Visiting energy sites on your travels
Monday, March 18, 2019
From water wheels to solar power, we are constantly adapting our energy sources in today’s world. Traveling allows you to see where the energy you use every day is produced and where scientists and engineers are studying new methods to produce energy.
Even the old methods of energy production are fascinating. Many areas have museums or tours available to see energy production behind the scenes.
Water wheel at Spring Mill State Park, Indiana. The gristmill for grinding grains is inside!
Probably the oldest version of energy comes from the power of water running down a river. You can see their importance in history with many water wheels that powered sawmills or gristmills. These are located throughout the United States.
Water is still an important source of energy. Dams and hydroelectric plants are also located around the country. Some of the bigger plants have tours.
The best tours and museums include the Hoover Dam, the Glen Canyon Dam, and the Niagara Power Project Visitors Center. I found it interesting that electricity is just considered a byproduct of a dam. The main purpose of these dams is to control water flow.
Coal, Natural Gas, and Nuclear Power
Coal mining tours taking you underground can be found in several states, including Pennsylvania and West Virginia. Some of them include guides that used to work the mines.
Before starting our tour at Pioneer Tunnel Coal Mine in Pennysylvania.
Power plants using coal, natural gas or nuclear can be found all over the country. Unfortunately, only a few have tours available and these seem to be by appointment only.
Included in these limited tours are a nuclear plant at Duke Energy in North Carolina and the Comanche Peak Nuclear Power Plant Visitor Center in Texas. You may want to check with the local power plant near where you are camping.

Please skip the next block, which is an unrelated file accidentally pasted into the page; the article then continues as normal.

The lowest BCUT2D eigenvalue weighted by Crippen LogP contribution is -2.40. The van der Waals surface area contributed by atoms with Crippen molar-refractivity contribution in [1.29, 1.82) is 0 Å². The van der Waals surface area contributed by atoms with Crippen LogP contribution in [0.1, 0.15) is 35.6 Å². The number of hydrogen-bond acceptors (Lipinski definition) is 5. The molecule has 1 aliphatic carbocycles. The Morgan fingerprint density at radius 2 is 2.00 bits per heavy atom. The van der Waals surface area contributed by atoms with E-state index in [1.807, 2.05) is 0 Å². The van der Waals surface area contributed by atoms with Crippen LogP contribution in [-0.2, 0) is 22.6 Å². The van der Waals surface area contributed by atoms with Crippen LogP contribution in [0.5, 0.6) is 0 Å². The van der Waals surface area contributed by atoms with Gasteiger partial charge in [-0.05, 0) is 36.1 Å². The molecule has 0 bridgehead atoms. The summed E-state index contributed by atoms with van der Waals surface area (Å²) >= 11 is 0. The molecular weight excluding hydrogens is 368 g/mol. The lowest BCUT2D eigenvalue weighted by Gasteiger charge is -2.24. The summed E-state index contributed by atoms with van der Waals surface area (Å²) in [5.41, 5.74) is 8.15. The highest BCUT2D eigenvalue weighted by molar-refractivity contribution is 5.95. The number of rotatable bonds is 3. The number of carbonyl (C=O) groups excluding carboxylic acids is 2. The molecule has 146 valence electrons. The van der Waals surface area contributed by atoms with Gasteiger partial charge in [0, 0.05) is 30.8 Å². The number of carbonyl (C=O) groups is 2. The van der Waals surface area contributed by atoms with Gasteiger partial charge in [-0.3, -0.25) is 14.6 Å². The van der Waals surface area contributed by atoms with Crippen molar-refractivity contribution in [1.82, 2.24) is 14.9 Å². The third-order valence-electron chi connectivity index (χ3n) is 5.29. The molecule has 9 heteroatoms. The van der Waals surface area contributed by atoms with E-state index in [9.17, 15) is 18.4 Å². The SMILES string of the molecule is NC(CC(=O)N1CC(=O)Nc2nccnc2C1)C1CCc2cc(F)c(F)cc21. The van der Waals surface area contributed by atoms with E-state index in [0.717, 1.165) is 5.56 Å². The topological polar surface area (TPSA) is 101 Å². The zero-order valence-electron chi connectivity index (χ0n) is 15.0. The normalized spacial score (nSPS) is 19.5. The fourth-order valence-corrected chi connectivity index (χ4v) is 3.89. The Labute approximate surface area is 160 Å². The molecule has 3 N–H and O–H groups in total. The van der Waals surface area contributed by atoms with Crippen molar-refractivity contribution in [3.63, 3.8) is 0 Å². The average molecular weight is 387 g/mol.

Oil wells are seen along the road in many places throughout the United States. From the beaches of Texas and Louisiana you can see offshore oil rigs in the Gulf of Mexico.
Some towns like Odessa, Texas, are all about oil. There are machinery shops, pipe companies, and stores devoted to oil well parts. Interestingly, the town has a lot of chiropractors, physical therapy businesses, and injury law firms. I assume it is a tough business.
Texas, Oklahoma, Pennsylvania, and California have several oil museums. These museums can give the local history of the oil business along with explaining the geology that leads to oil formations.
Construction of the parabolic trough system in Gila Bend, Arizona.
While states like Arizona, New Mexico, and Florida have the greatest concentration of solar radiation, solar panels can be seen all over the United States on houses, various buildings, fields, and even RVs!
While solar panels are widespread, other types of solar energy plants exist. Concentrated solar power using parabolic troughs are used in several large plants, including the largest in the US located in Gila Bend, Arizona.
Other large trough types are in Martin County, Florida, the Mojave Desert, and near Las Vegas. Ivanpah Solar Power Facility is a large farm in California where mirrors focus on three central towers and can be seen from the road.
Old English-style windmill at the American Wind Power Museum in Texas.
We like to watch for wind farms wherever we go. Texas is known for oil, but the state is also home a great many wind turbines. Texas tops the country in wind power capacity followed by Iowa, Oklahoma, California, and Kansas. Wind power tends to be located in the central plains, near oceans, hills, and in other windy locations.
The American Wind Power Museum in Lubbock, Texas is an incredible museum showing both historical windmills used by farmers to pump water and different modern types of wind turbines for power. The Mid-America Windmill Museum in Indiana displays more of the older windmill types.
The Wild Horse Renewable Energy Center in Washington has an excellent museum explaining current wind turbine technology and the operation of a wind farm. The tour even brings you inside the base of a wind turbine. Wear a jacket if you visit. It is windy!
Watch as you drive the United States to see how our energy sources change with geography and over time.
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